Bank of Greece (BoG) governor Yannis Stournaras rejected all allegations against him related to the Novartis case on Wednesday and said he is appearing in Greek Parliament to confirm the independence of the central bank and its governor and show respect for the country’s institutions.
Addressing Parliament during a debate on whether he, two former prime ministers and another seven former ministers should be investigated by a preliminary committee for liability in the Novartis alleged bribery and money laundering case, Stournaras urged Parliament to “assume (its) ethical and constitutional obligations” and investigate the charges thoroughly.
Stournaras’ speech focused on what he said was an organized campaign targeting his wife, businesswoman Lina Nicolopoulou, and himself over the Novartis case. (The central bank governor was finance minister from July 5, 2012 to June 10, 2014.)
Nicolopoulou, he said, a biologist with a 30-year career, owns a business providing among other things consultant and congress organizing services in the health sector. Novartis, one of her clients, “was responsible for only 2 pct of its turnover when I was minister. (…) All of this is included in our origins of wealth statements, which have been faultless all these years,” he said. The harassment she received from 2013 on, in order to harm him indirectly, he asserted, included press publications and an office raid by authorities that found no violation. The central bank governor also revealed that he had considered resigning in order to put a stop to his wife’s harrassment.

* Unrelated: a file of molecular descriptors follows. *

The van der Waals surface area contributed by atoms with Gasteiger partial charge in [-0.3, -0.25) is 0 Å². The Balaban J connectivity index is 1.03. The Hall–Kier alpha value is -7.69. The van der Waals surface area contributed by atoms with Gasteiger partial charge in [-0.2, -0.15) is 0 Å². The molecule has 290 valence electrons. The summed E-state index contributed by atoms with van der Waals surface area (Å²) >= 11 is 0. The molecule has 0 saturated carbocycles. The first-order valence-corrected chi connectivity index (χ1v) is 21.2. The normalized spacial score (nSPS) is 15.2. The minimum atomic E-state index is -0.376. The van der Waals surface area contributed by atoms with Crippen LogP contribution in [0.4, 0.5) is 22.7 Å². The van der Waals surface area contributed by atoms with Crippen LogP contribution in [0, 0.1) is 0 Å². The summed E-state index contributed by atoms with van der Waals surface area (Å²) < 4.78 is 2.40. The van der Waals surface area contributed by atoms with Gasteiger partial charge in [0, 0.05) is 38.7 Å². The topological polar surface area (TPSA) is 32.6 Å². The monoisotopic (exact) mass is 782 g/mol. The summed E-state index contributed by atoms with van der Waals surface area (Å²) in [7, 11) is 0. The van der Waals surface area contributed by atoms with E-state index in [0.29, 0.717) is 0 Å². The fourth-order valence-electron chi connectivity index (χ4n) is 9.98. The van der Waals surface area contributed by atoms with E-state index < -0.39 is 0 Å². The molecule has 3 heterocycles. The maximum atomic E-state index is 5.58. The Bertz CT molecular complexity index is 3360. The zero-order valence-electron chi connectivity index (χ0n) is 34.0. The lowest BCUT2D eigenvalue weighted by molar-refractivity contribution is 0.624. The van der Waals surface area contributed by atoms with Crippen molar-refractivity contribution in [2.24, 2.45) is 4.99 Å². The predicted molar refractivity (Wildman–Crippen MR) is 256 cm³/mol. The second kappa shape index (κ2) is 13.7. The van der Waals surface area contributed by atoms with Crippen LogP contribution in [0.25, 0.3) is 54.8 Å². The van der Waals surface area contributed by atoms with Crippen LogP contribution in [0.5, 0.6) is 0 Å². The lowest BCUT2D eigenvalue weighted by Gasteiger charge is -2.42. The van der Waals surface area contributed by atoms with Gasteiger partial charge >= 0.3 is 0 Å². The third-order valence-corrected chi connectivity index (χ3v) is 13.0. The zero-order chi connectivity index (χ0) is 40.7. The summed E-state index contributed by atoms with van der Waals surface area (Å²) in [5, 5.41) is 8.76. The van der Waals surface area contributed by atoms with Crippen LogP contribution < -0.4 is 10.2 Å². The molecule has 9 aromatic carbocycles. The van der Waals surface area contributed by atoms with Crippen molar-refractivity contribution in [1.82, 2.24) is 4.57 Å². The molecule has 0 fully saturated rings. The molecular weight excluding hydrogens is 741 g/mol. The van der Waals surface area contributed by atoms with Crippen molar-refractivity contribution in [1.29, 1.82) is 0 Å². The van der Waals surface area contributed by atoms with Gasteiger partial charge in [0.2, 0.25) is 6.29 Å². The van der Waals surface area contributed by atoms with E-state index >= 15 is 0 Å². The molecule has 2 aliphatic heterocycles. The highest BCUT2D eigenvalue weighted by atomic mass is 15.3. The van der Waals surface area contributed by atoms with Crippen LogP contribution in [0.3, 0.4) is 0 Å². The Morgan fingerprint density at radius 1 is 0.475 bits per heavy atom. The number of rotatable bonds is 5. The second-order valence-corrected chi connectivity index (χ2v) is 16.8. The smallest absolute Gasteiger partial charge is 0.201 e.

Speaking of drug overpricing, raised in the Novartis case, Stournaras said that pharmaceutical expenditures had actually dropped during his tenure as minister, in the government of Antonis Samaras and with Adonis Georgiadis as health minister. “Greece became one of the EU countries with the lowest pharmaceutical expenditures” at the time, especially after the introduction of electronic registration of prescriptions, he said.
He also rejected all allegations of so-called protected witnesses about signing decisions they claimed he did, asked Parliament to state which ones they are, and called on the body to describe clearly which regulations he allegedly violated.